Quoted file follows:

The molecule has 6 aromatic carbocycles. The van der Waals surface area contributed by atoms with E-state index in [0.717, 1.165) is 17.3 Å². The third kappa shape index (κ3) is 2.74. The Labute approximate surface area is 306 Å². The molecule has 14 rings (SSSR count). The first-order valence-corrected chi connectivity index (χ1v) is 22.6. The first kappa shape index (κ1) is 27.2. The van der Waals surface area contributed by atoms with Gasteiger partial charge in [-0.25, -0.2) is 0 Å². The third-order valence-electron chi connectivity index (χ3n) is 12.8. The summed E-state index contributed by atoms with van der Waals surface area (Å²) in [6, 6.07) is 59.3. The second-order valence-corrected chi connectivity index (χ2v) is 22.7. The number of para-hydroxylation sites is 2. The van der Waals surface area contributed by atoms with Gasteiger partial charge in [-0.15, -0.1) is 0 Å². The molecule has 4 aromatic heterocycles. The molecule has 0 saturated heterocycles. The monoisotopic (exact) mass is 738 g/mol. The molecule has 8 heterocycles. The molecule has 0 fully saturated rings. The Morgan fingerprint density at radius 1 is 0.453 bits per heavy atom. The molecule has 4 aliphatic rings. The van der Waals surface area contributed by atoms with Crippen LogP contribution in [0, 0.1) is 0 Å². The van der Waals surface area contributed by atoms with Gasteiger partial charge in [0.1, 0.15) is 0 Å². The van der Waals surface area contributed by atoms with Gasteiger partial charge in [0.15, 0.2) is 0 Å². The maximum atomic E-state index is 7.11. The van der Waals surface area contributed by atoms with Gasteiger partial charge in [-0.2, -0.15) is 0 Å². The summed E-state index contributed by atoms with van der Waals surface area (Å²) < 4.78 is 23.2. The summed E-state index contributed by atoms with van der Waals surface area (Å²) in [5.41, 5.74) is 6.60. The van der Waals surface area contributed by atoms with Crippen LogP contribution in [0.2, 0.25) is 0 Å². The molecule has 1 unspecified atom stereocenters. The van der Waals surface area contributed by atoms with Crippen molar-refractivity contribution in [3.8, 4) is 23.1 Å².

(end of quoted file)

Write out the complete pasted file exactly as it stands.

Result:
The molecule has 6 aromatic carbocycles. The van der Waals surface area contributed by atoms with E-state index in [0.717, 1.165) is 17.3 Å². The third kappa shape index (κ3) is 2.74. The Labute approximate surface area is 306 Å². The molecule has 14 rings (SSSR count). The first-order valence-corrected chi connectivity index (χ1v) is 22.6. The first kappa shape index (κ1) is 27.2. The van der Waals surface area contributed by atoms with Gasteiger partial charge in [-0.25, -0.2) is 0 Å². The third-order valence-electron chi connectivity index (χ3n) is 12.8. The summed E-state index contributed by atoms with van der Waals surface area (Å²) in [6, 6.07) is 59.3. The second-order valence-corrected chi connectivity index (χ2v) is 22.7. The number of para-hydroxylation sites is 2. The van der Waals surface area contributed by atoms with Gasteiger partial charge in [-0.15, -0.1) is 0 Å². The molecule has 4 aromatic heterocycles. The molecule has 0 saturated heterocycles. The monoisotopic (exact) mass is 738 g/mol. The molecule has 8 heterocycles. The molecule has 0 fully saturated rings. The Morgan fingerprint density at radius 1 is 0.453 bits per heavy atom. The molecule has 4 aliphatic rings. The van der Waals surface area contributed by atoms with Crippen LogP contribution in [0, 0.1) is 0 Å². The van der Waals surface area contributed by atoms with Gasteiger partial charge in [0.1, 0.15) is 0 Å². The van der Waals surface area contributed by atoms with Gasteiger partial charge in [0.15, 0.2) is 0 Å². The maximum atomic E-state index is 7.11. The van der Waals surface area contributed by atoms with Gasteiger partial charge in [-0.2, -0.15) is 0 Å². The summed E-state index contributed by atoms with van der Waals surface area (Å²) < 4.78 is 23.2. The summed E-state index contributed by atoms with van der Waals surface area (Å²) in [5.41, 5.74) is 6.60. The van der Waals surface area contributed by atoms with Crippen LogP contribution in [0.2, 0.25) is 0 Å². The molecule has 1 unspecified atom stereocenters. The van der Waals surface area contributed by atoms with Crippen molar-refractivity contribution in [3.8, 4) is 23.1 Å².